Bay homes are earning almost $80 a day more than the average worker, as Rotorua house prices play "catch up" with other parts of the country.
The median wage in the Bay of Plenty is $120 a day - and the median house price in the region is growing to $197.90 a day.
That means Bay houses are earning just under $78 a day more than the average worker.
The median annual wage in the Bay of Plenty was $43,836 as of June and the median house price growth in the region as of September was $72,250.
These figures were drawn from the most recent Statistics New Zealand labour market data and median house price figures published by the Real Estate Institute of New Zealand (REINZ).
Ross Stanway, chief executive of Eves and Bayleys Real Estate, said the housing market had been getting stronger and stronger.
"There's no way that income could keep up with the rise in the housing costs.
"The current housing market is very good for those selling but if you're going to be buying another home then you're not necessarily going to be any better off.
"But it's unrealistic that wages should be rising with the housing market, they don't go hand in hand. There are a number of factors why the market is rising, people are more interested in coming to Rotorua, it's benefiting from the exodus of the people from Auckland.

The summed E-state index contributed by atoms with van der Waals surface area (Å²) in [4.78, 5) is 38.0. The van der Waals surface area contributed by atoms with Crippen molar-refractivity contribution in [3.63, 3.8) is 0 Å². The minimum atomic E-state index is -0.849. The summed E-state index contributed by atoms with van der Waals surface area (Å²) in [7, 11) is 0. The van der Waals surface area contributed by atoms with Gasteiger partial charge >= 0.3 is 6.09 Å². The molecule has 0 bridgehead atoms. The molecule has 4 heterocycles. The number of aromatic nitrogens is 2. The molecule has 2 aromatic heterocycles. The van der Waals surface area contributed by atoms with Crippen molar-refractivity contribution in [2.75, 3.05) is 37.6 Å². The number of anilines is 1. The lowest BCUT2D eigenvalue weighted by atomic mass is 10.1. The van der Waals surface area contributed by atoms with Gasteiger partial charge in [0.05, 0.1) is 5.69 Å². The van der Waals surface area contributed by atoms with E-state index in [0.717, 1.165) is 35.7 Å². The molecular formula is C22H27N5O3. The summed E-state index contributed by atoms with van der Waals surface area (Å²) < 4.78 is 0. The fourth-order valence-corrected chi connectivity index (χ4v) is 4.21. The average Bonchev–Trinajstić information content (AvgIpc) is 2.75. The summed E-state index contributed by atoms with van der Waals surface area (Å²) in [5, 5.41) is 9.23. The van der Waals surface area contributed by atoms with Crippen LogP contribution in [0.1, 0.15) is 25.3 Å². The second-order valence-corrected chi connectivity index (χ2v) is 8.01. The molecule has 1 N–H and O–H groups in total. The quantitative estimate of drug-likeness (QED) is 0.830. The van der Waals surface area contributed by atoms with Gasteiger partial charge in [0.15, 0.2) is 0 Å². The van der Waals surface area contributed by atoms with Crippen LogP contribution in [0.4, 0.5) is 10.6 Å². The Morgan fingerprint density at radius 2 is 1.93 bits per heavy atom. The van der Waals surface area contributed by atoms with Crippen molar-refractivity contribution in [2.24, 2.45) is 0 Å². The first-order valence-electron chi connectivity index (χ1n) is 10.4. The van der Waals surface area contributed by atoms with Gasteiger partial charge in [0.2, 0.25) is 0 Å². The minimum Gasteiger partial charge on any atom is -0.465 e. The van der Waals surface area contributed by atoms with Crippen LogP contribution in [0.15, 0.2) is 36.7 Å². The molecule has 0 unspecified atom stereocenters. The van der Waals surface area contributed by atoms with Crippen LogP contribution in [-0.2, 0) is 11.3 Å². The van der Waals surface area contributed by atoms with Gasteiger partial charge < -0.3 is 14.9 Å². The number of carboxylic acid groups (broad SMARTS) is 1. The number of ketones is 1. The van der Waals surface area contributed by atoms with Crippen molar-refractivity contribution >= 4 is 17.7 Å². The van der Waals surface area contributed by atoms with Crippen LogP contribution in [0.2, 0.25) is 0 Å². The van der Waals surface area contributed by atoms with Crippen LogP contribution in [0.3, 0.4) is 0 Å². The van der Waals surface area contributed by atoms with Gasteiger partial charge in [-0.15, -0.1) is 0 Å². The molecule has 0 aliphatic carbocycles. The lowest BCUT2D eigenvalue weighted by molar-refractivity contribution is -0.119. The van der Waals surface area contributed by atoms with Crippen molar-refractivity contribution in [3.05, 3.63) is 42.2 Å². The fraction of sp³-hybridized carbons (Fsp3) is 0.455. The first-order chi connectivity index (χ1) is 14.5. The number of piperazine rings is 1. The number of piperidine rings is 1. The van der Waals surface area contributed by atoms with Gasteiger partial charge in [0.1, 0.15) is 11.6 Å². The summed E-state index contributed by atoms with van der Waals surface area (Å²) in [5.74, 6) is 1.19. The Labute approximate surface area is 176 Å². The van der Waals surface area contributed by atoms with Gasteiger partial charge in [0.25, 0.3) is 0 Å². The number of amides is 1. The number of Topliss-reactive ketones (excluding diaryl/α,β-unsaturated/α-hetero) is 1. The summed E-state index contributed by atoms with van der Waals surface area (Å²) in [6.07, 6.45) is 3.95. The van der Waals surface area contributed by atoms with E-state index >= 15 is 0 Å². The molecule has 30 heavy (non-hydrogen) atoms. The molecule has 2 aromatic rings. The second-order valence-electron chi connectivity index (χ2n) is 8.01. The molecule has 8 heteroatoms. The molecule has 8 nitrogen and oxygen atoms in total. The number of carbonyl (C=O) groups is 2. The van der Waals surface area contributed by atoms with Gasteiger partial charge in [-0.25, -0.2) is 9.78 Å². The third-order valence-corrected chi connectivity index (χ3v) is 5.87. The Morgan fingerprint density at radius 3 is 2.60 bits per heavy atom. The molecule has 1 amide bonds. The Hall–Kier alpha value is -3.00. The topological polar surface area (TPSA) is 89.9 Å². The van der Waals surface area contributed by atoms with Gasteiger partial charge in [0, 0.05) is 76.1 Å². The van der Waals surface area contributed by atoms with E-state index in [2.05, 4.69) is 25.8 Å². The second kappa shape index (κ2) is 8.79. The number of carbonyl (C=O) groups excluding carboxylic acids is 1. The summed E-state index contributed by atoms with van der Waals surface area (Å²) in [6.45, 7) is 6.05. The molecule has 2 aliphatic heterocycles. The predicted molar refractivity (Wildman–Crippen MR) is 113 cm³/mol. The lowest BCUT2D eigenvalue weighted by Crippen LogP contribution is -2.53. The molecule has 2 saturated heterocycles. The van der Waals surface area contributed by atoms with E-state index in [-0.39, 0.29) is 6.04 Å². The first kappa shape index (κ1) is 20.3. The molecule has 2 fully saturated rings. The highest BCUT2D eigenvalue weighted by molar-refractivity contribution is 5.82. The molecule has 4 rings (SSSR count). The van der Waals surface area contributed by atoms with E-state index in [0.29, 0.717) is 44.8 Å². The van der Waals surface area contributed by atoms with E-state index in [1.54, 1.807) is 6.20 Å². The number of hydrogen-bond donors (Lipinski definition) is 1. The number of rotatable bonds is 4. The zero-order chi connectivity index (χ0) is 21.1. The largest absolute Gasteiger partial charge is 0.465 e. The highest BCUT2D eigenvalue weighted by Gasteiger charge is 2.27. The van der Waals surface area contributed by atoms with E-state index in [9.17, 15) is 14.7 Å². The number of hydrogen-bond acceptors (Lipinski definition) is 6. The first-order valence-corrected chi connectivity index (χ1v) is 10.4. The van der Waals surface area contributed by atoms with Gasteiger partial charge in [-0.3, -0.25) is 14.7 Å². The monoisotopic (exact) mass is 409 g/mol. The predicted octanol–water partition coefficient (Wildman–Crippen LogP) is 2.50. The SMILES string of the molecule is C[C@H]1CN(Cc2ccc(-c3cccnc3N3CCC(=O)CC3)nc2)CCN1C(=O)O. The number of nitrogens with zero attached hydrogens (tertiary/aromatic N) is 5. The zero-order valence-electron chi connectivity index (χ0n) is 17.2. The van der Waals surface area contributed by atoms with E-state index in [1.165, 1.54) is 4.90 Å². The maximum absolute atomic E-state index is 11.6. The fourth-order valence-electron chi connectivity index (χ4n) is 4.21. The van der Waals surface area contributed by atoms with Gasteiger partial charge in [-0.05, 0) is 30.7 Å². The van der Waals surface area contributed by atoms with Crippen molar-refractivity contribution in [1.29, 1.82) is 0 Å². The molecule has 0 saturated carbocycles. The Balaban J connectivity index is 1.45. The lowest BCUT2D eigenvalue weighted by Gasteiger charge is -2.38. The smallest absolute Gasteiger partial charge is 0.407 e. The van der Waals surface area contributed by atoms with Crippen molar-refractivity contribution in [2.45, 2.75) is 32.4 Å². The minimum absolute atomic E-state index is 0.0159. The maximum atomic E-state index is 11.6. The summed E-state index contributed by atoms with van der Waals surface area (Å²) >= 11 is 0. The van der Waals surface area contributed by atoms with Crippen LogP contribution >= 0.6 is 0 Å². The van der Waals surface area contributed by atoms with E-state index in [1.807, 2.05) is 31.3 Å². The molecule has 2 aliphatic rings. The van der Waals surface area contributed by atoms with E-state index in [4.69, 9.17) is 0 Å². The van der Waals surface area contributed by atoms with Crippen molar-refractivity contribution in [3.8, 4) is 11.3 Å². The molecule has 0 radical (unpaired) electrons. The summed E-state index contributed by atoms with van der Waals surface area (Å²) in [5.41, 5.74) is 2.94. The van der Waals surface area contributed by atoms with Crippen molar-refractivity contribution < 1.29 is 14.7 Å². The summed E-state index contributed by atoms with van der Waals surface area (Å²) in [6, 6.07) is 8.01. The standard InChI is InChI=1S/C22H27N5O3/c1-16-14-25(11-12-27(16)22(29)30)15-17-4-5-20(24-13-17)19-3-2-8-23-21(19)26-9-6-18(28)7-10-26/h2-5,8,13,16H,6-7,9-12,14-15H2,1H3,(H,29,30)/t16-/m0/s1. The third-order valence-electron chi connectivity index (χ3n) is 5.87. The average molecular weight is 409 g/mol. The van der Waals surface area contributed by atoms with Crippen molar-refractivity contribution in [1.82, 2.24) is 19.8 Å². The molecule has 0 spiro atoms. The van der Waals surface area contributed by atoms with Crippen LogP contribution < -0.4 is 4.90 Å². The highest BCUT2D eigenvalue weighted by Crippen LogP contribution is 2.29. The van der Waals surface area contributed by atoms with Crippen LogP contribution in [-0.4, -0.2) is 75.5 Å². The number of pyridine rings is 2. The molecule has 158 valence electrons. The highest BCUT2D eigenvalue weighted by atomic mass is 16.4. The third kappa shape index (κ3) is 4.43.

"I think it's great for Rotorua and it will continue for a while to come," Mr Stanway said.
Rotorua Property Investors Association president Debbie Van den Broek said Rotorua's house prices were simply "playing catch up".
"House prices in Rotorua didn't go up for years. It's been a long time coming.
"We shouldn't lag behind Taupo, we have more to offer and we have a much better lifestyle than Tauranga.
"There was a while when we were on par with places like Dannevirke and Levin and they're nothing towns, we have much more to offer.
"We should be up there in prices, it's a good thing for Rotorua."
Mrs Van den Broek said wages and houses prices couldn't be placed in the same basket.
"But it does make it less affordable. If you are earning, you should get in while you can, even if it's not your perfect home, go for something you can afford today."
Rotorua Salvation Army corps officer Kylie Overbye said with the rise in house prices the organisation was seeing a rise in rentals.
"That's what people are struggling with. Those who would previously be able to make ends meet are coming in and they are shaving off everything and it's starting to affect their food bills, money is really tight," she said.
REINZ spokesman Bryan Thomson warned against using median house prices as a gauge for first-home buyers, who were more likely to target cheaper, entry-level properties.
Mr Thomson urged house hunters to know their financial limitations, decide what was critical in a property and be flexible on location.